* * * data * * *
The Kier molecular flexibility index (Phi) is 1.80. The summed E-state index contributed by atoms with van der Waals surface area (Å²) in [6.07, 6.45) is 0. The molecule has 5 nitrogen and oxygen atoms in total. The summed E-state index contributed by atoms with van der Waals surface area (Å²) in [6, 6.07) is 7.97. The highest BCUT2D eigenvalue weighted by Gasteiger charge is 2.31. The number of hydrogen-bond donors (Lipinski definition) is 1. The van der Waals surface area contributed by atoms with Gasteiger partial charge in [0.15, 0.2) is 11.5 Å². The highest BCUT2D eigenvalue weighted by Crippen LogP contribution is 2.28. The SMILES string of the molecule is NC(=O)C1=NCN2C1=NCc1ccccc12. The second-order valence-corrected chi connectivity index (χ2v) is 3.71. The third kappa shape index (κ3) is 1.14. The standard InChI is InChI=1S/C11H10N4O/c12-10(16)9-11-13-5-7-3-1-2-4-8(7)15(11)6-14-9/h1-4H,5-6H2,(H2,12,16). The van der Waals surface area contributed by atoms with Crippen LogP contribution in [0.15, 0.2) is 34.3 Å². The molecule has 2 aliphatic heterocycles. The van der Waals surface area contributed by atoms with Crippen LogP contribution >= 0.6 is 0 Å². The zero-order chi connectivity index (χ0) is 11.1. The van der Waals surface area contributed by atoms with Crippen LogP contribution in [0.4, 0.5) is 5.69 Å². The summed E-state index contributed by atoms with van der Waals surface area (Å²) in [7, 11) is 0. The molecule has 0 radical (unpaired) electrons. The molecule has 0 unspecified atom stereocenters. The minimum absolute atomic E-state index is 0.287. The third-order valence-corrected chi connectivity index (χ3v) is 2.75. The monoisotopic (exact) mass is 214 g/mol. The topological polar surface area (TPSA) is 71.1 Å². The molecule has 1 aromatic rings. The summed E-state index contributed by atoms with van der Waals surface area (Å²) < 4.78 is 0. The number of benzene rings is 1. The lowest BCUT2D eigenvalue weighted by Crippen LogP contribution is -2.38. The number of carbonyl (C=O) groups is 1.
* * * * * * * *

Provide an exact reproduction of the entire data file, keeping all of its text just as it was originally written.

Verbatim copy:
The Kier molecular flexibility index (Phi) is 1.80. The summed E-state index contributed by atoms with van der Waals surface area (Å²) in [6.07, 6.45) is 0. The molecule has 5 nitrogen and oxygen atoms in total. The summed E-state index contributed by atoms with van der Waals surface area (Å²) in [6, 6.07) is 7.97. The highest BCUT2D eigenvalue weighted by Gasteiger charge is 2.31. The number of hydrogen-bond donors (Lipinski definition) is 1. The van der Waals surface area contributed by atoms with Gasteiger partial charge in [0.15, 0.2) is 11.5 Å². The highest BCUT2D eigenvalue weighted by Crippen LogP contribution is 2.28. The SMILES string of the molecule is NC(=O)C1=NCN2C1=NCc1ccccc12. The second-order valence-corrected chi connectivity index (χ2v) is 3.71. The third kappa shape index (κ3) is 1.14. The standard InChI is InChI=1S/C11H10N4O/c12-10(16)9-11-13-5-7-3-1-2-4-8(7)15(11)6-14-9/h1-4H,5-6H2,(H2,12,16). The van der Waals surface area contributed by atoms with Crippen LogP contribution in [0.15, 0.2) is 34.3 Å². The molecule has 2 aliphatic heterocycles. The van der Waals surface area contributed by atoms with Crippen LogP contribution >= 0.6 is 0 Å². The zero-order chi connectivity index (χ0) is 11.1. The van der Waals surface area contributed by atoms with Crippen LogP contribution in [0.4, 0.5) is 5.69 Å². The summed E-state index contributed by atoms with van der Waals surface area (Å²) in [7, 11) is 0. The molecule has 0 radical (unpaired) electrons. The molecule has 0 unspecified atom stereocenters. The minimum absolute atomic E-state index is 0.287. The third-order valence-corrected chi connectivity index (χ3v) is 2.75. The monoisotopic (exact) mass is 214 g/mol. The topological polar surface area (TPSA) is 71.1 Å². The molecule has 1 aromatic rings. The summed E-state index contributed by atoms with van der Waals surface area (Å²) < 4.78 is 0. The number of benzene rings is 1. The lowest BCUT2D eigenvalue weighted by Crippen LogP contribution is -2.38. The number of carbonyl (C=O) groups is 1.